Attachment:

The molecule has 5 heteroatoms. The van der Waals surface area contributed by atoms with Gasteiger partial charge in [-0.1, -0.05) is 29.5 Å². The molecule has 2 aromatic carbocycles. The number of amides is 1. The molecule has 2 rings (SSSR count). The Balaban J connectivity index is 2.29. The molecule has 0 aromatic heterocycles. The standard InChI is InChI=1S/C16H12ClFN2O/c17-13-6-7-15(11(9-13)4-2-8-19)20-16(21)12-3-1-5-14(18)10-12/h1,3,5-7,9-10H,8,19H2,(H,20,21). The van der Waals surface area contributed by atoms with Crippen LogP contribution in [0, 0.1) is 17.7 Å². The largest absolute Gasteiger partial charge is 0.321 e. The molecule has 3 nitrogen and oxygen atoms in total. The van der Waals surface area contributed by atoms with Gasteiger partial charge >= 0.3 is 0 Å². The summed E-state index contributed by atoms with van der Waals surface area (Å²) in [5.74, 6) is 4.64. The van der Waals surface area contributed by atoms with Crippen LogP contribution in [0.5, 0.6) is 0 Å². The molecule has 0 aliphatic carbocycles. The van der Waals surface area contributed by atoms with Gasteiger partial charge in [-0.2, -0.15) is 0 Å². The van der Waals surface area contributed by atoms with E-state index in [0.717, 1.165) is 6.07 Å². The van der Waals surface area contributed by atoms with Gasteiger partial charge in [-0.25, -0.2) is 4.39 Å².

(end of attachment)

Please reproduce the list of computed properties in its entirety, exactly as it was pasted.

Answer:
The molecule has 5 heteroatoms. The van der Waals surface area contributed by atoms with Gasteiger partial charge in [-0.1, -0.05) is 29.5 Å². The molecule has 2 aromatic carbocycles. The number of amides is 1. The molecule has 2 rings (SSSR count). The Balaban J connectivity index is 2.29. The molecule has 0 aromatic heterocycles. The standard InChI is InChI=1S/C16H12ClFN2O/c17-13-6-7-15(11(9-13)4-2-8-19)20-16(21)12-3-1-5-14(18)10-12/h1,3,5-7,9-10H,8,19H2,(H,20,21). The van der Waals surface area contributed by atoms with Crippen LogP contribution in [0, 0.1) is 17.7 Å². The largest absolute Gasteiger partial charge is 0.321 e. The molecule has 3 nitrogen and oxygen atoms in total. The van der Waals surface area contributed by atoms with Gasteiger partial charge >= 0.3 is 0 Å². The summed E-state index contributed by atoms with van der Waals surface area (Å²) in [5.74, 6) is 4.64. The van der Waals surface area contributed by atoms with Crippen LogP contribution in [0.5, 0.6) is 0 Å². The molecule has 0 aliphatic carbocycles. The van der Waals surface area contributed by atoms with Gasteiger partial charge in [-0.2, -0.15) is 0 Å². The van der Waals surface area contributed by atoms with E-state index in [0.717, 1.165) is 6.07 Å². The van der Waals surface area contributed by atoms with Gasteiger partial charge in [-0.25, -0.2) is 4.39 Å².